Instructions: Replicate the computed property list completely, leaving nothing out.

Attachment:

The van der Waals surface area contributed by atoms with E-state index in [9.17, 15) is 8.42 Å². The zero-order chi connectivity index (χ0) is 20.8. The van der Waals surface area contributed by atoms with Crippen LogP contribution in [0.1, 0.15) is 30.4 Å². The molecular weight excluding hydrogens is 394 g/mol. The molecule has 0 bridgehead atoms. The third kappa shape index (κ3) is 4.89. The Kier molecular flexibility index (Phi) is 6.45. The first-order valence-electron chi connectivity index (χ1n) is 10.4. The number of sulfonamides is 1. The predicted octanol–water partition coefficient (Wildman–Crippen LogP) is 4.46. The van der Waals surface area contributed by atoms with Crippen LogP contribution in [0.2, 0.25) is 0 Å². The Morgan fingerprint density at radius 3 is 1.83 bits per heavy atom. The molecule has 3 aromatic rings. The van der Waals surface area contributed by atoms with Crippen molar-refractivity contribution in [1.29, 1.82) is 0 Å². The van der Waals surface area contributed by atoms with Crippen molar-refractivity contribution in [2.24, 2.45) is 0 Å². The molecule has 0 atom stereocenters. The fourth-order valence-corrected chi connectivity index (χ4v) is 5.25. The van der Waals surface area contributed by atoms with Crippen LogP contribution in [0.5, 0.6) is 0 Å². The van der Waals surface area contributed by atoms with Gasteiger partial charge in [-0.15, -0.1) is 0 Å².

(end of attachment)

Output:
The van der Waals surface area contributed by atoms with E-state index in [9.17, 15) is 8.42 Å². The zero-order chi connectivity index (χ0) is 20.8. The van der Waals surface area contributed by atoms with Crippen LogP contribution in [0.1, 0.15) is 30.4 Å². The molecular weight excluding hydrogens is 394 g/mol. The molecule has 0 bridgehead atoms. The third kappa shape index (κ3) is 4.89. The Kier molecular flexibility index (Phi) is 6.45. The first-order valence-electron chi connectivity index (χ1n) is 10.4. The number of sulfonamides is 1. The predicted octanol–water partition coefficient (Wildman–Crippen LogP) is 4.46. The van der Waals surface area contributed by atoms with Crippen LogP contribution in [0.2, 0.25) is 0 Å². The Morgan fingerprint density at radius 3 is 1.83 bits per heavy atom. The molecule has 3 aromatic rings. The van der Waals surface area contributed by atoms with Crippen molar-refractivity contribution in [1.29, 1.82) is 0 Å². The van der Waals surface area contributed by atoms with Crippen molar-refractivity contribution in [2.24, 2.45) is 0 Å². The molecule has 0 atom stereocenters. The fourth-order valence-corrected chi connectivity index (χ4v) is 5.25. The van der Waals surface area contributed by atoms with Crippen LogP contribution in [0.5, 0.6) is 0 Å². The van der Waals surface area contributed by atoms with Gasteiger partial charge in [-0.15, -0.1) is 0 Å².